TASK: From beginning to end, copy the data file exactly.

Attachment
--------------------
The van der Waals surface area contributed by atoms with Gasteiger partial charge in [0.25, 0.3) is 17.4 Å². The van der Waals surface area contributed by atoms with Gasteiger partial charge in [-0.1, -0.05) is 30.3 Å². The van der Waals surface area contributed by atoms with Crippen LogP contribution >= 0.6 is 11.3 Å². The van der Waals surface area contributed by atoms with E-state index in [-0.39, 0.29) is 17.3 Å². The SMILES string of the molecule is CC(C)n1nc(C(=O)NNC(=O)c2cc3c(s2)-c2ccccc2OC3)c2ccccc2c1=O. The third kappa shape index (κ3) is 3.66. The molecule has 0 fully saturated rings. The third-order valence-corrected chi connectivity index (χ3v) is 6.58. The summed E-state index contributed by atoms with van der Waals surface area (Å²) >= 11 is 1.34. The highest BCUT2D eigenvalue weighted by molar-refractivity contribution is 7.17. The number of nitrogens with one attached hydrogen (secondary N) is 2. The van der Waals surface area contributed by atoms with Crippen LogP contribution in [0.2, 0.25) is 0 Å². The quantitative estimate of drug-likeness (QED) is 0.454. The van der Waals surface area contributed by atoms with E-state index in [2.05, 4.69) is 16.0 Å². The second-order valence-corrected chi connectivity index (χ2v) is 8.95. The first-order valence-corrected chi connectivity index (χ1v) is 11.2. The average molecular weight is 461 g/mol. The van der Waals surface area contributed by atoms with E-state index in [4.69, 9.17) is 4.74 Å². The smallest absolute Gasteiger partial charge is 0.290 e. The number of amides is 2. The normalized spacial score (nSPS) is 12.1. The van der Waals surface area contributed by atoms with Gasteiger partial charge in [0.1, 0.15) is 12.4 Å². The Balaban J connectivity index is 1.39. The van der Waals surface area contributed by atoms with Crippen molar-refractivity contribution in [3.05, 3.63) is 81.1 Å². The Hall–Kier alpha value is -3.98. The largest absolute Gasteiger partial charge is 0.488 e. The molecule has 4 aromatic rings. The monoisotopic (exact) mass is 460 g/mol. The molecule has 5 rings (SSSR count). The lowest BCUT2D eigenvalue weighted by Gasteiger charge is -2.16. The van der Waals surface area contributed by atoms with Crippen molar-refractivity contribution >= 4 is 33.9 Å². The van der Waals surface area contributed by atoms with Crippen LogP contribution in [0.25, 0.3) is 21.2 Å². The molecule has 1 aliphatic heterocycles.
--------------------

The van der Waals surface area contributed by atoms with Gasteiger partial charge in [0.25, 0.3) is 17.4 Å². The van der Waals surface area contributed by atoms with Gasteiger partial charge in [-0.1, -0.05) is 30.3 Å². The van der Waals surface area contributed by atoms with Crippen LogP contribution >= 0.6 is 11.3 Å². The van der Waals surface area contributed by atoms with E-state index in [-0.39, 0.29) is 17.3 Å². The SMILES string of the molecule is CC(C)n1nc(C(=O)NNC(=O)c2cc3c(s2)-c2ccccc2OC3)c2ccccc2c1=O. The third kappa shape index (κ3) is 3.66. The molecule has 0 fully saturated rings. The third-order valence-corrected chi connectivity index (χ3v) is 6.58. The summed E-state index contributed by atoms with van der Waals surface area (Å²) >= 11 is 1.34. The highest BCUT2D eigenvalue weighted by molar-refractivity contribution is 7.17. The number of nitrogens with one attached hydrogen (secondary N) is 2. The van der Waals surface area contributed by atoms with Crippen LogP contribution in [0.2, 0.25) is 0 Å². The quantitative estimate of drug-likeness (QED) is 0.454. The van der Waals surface area contributed by atoms with E-state index in [2.05, 4.69) is 16.0 Å². The second-order valence-corrected chi connectivity index (χ2v) is 8.95. The first-order valence-corrected chi connectivity index (χ1v) is 11.2. The average molecular weight is 461 g/mol. The van der Waals surface area contributed by atoms with E-state index in [4.69, 9.17) is 4.74 Å². The smallest absolute Gasteiger partial charge is 0.290 e. The number of amides is 2. The normalized spacial score (nSPS) is 12.1. The van der Waals surface area contributed by atoms with Gasteiger partial charge in [0.1, 0.15) is 12.4 Å². The Balaban J connectivity index is 1.39. The van der Waals surface area contributed by atoms with Crippen molar-refractivity contribution in [3.05, 3.63) is 81.1 Å². The Hall–Kier alpha value is -3.98. The largest absolute Gasteiger partial charge is 0.488 e. The molecule has 4 aromatic rings. The monoisotopic (exact) mass is 460 g/mol. The molecule has 5 rings (SSSR count). The lowest BCUT2D eigenvalue weighted by Gasteiger charge is -2.16. The van der Waals surface area contributed by atoms with Crippen molar-refractivity contribution >= 4 is 33.9 Å². The van der Waals surface area contributed by atoms with Crippen LogP contribution in [0.25, 0.3) is 21.2 Å². The molecule has 1 aliphatic heterocycles.